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I recently read "The Hiding Place" by Corrie Ten Boom. The author tells how she and her family were sent to a concentration camp during WWII for aiding the Jews. While in their final concentration camp, Corrie's sister Betsie tells her that, after the war, the former prisoners would need help and a place to heal from what they had suffered. She went on to say that the German soldiers and the guards who held them at the camps would also need help after committing such atrocities to others. Corrie didn't really understand what her sister was telling her at the time. She was too focused on the awfulness of what was happening around her.
After the war, Corrie realizes the truth of her sister's words. She sets up a house where people like her can come and heal. She also finds that her former Dutch neighbors, who fell in line with the Germans and were now ostracized, needed help as well, so she set them up in her own home.
What she discovered was that when people were able to come together and share their feelings and experiences in a safe environment, they began to feel more at ease. As time passed, they were able to focus more on things outside the experience and later, when the hurt wasn't so fresh, were even able to forgive those who hurt them. It wasn't long before those with whom she was working were also able to once more feel compassion for their Dutch brethren who had turned against them during the war.
As Christians, we need to remember that we are not to be of this world, and we should follow Christ's example showing love to all people. Jesus taught, “And whenever you stand praying, if you have anything against anyone, forgive him, that your Father in heaven may also forgive you your trespasses. But if you do not forgive, neither will your Father in heaven forgive your trespasses.”(Mark 11:25-26; NKJV throughout) (See also Matthew 6:14-15)
In the Ten Boom story, at a later point after the war, Corrie is asked to come to Germany and work with the German people there. She finds that they too need healing and ends up turning an old concentration camp into a place of healing for the people. Once, after she spoke to a group in a German church, she was approached by one of the first soldiers who had been over her during her imprisonment. The man had been moved by her words of healing and came to tell her. Then he reached out to shake her hand. She found it very difficult to extend her hand to him. Her anger was still alive and well, even though she had worked with so many others to get over theirs. After some quick silent prayer she came to realize that it was not her place to judge the man; it was God's. She had to put it in His hands. Only then was she finally able to shake his hand.
The lesson here is that we can't just say we are Christians. We must act like Christians. "My little children, let us not love in word or in tongue, but in deed and in truth. And by this we know that we are of the truth, and shall assure our hearts before Him." (1 John 3:18-19)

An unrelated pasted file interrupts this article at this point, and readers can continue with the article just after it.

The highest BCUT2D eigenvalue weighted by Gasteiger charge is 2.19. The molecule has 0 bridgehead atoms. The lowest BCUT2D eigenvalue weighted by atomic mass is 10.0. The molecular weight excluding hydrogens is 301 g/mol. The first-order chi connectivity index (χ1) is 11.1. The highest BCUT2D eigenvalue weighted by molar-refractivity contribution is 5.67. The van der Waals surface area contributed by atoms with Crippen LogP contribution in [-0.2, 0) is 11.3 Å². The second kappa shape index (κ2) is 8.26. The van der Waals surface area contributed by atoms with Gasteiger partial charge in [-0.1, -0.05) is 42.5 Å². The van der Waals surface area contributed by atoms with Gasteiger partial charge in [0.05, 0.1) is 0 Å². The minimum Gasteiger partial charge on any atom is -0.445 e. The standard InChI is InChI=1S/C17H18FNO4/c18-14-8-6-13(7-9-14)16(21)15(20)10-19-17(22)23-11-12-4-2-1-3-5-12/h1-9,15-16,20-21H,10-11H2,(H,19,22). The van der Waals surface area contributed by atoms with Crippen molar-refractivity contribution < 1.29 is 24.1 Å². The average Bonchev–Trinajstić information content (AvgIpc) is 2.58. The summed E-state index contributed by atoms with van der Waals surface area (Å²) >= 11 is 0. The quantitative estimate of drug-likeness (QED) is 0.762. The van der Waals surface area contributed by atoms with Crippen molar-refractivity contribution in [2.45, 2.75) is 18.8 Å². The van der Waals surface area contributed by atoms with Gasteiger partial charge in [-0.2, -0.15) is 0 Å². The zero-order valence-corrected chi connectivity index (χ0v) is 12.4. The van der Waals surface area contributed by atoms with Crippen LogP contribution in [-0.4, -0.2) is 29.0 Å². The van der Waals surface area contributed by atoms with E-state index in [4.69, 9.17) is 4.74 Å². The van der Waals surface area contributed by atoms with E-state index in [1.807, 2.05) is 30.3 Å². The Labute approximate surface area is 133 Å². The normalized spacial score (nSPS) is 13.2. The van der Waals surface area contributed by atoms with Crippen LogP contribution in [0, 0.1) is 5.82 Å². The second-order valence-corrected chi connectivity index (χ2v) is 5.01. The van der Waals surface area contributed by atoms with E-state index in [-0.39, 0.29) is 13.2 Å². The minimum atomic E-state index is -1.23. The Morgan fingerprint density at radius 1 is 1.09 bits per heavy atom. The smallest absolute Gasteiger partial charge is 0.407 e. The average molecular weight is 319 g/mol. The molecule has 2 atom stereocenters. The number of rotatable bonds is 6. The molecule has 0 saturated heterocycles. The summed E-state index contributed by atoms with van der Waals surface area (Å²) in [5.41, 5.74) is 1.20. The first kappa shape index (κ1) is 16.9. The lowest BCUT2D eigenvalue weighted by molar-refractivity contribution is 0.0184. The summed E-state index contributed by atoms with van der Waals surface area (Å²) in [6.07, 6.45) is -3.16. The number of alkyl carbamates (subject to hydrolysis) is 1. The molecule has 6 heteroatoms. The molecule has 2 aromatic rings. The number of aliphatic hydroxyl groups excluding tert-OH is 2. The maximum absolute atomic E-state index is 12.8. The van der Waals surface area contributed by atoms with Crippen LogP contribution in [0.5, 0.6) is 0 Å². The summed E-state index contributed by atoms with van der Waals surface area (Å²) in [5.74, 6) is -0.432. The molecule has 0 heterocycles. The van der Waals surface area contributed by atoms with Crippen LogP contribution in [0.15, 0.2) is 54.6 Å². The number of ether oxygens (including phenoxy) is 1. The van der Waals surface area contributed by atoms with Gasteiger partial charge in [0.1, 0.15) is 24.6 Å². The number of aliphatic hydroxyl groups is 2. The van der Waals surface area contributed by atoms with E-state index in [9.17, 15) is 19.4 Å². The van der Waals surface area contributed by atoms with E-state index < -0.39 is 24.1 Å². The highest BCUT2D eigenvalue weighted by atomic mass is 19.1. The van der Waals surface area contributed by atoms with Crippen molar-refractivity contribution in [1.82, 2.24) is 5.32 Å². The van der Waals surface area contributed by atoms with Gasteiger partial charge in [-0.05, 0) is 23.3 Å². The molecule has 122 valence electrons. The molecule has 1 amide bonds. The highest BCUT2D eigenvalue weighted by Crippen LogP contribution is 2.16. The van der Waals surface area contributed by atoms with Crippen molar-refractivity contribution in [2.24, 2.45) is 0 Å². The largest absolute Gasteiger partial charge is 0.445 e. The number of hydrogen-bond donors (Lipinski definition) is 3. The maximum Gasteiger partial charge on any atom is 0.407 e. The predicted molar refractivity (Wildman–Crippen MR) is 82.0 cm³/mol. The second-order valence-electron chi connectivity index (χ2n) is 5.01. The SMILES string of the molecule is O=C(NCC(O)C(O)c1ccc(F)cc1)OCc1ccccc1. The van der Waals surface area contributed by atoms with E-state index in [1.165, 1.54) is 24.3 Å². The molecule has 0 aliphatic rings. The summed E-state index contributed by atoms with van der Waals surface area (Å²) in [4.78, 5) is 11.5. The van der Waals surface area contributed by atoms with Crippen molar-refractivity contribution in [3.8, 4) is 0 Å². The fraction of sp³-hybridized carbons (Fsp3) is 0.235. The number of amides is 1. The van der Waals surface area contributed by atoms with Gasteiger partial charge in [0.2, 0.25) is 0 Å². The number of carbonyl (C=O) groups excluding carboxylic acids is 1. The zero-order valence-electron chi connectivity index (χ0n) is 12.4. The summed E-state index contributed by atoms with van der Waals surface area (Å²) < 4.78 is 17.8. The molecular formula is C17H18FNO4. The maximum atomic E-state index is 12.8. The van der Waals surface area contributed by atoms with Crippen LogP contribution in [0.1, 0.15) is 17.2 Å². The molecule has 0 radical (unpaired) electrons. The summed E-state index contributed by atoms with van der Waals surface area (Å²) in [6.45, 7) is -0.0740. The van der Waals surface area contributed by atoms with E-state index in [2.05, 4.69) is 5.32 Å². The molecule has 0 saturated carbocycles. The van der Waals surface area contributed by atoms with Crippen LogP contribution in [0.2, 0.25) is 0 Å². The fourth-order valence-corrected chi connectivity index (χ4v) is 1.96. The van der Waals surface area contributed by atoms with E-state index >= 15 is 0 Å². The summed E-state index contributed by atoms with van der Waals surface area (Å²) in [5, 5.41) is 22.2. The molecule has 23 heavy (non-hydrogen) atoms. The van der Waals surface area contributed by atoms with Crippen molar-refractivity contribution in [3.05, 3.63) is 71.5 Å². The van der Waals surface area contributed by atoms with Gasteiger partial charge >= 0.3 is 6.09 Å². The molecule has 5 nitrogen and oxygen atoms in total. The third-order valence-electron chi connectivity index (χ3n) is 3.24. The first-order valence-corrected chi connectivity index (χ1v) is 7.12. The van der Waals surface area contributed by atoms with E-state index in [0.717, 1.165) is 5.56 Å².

Forgiveness isn't easy
It is often difficult to forgive when we've been hurt or slighted. We want to turn our backs on the offender and push them away. We may even want to hurt the offender, so that he or she feels what we have felt. We are advised in Proverbs 20:22, "Do not say, “I will recompense evil”;Wait for the Lord, and He will save you." In Proverbs 29:22 we read, "An angry man stirs up strife, And a furious man abounds in transgression."
Anger and hatred are mentally and physically toxic. In the traumatic events of her life, Betsie Ten Boom always immersed herself in the Bible. She related almost every event in her life to Scripture and knew that the only way to find peace was to be peaceful. She saw good in everyone and because of that attitude, those around her became more peaceful.She believed in the word of God. Her life embodied what is stated in Ephesians 4:31-32. "Let all bitterness, wrath, anger, clamor, and evil speaking be put away from you, with all malice. And be kind to one another, tenderhearted, forgiving one another, even as God in Christ forgave you."
We, too, need to live by those words. Christ repeatedly gave us guidance on how to live and that guidance always revolved around love. Love cannot stay mad or be hateful. It's just not possible to treat someone poorly when you forgive and allow yourself to heal. Christ spoke powerfully of this principle. “You have heard that it was said, ‘You shall love your neighbor and hate your enemy.’ But I say to you, love your enemies, bless those who curse you, do good to those who hate you, and pray for those who spitefully use you and persecute you." (Matthew 5:43-44)
Although Corrie often could not understand her sister Betsie’s continual optimism, she relied heavily on her message of healing after the war. Despite Corrie’s belief in God, she had to learn to live the way of love that her sister lived almost instinctively. Like Corrie, we tend to cling to our negative feelings. We want revenge rather than reconciliation. As Jesus taught, "… love your enemies, do good, and lend, hoping for nothing in return; and your reward will be great, and you will be sons of the Most High. For He is kind to the unthankful and evil.Therefore be merciful, just as your Father also is merciful.“Judge not, and you shall not be judged. Condemn not, and you shall not be condemned. Forgive, and you will be forgiven." (Luke 6:35-37)
Satan likes us to feel hateful. The more we hate, the more our focus diverts from God. It isn't always easy, but if we ask God to help, we can find it within us to forgive and in turn we will find healing as well.
To discover more biblical principles for living, request the free Bible study guide: Making Life Work